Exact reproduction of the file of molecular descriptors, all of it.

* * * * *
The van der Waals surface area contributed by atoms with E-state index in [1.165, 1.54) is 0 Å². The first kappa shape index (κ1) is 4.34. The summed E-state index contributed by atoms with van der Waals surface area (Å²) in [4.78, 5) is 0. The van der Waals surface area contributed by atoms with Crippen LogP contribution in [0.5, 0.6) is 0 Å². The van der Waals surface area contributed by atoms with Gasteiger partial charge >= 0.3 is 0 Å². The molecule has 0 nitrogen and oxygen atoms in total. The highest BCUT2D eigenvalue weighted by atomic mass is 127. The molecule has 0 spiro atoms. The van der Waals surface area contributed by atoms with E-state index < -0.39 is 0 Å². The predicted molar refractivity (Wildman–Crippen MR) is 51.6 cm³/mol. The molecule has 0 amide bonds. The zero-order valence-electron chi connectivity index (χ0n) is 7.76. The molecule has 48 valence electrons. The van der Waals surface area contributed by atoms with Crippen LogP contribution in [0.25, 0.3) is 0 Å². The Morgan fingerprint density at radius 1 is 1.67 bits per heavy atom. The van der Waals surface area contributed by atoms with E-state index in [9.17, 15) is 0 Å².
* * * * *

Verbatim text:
The van der Waals surface area contributed by atoms with E-state index in [1.165, 1.54) is 0 Å². The first kappa shape index (κ1) is 4.34. The summed E-state index contributed by atoms with van der Waals surface area (Å²) in [4.78, 5) is 0. The van der Waals surface area contributed by atoms with Crippen LogP contribution in [0.5, 0.6) is 0 Å². The van der Waals surface area contributed by atoms with Gasteiger partial charge >= 0.3 is 0 Å². The molecule has 0 nitrogen and oxygen atoms in total. The highest BCUT2D eigenvalue weighted by atomic mass is 127. The molecule has 0 spiro atoms. The van der Waals surface area contributed by atoms with E-state index < -0.39 is 0 Å². The predicted molar refractivity (Wildman–Crippen MR) is 51.6 cm³/mol. The molecule has 0 amide bonds. The zero-order valence-electron chi connectivity index (χ0n) is 7.76. The molecule has 48 valence electrons. The van der Waals surface area contributed by atoms with Crippen LogP contribution in [0.25, 0.3) is 0 Å². The Morgan fingerprint density at radius 1 is 1.67 bits per heavy atom. The van der Waals surface area contributed by atoms with E-state index in [9.17, 15) is 0 Å².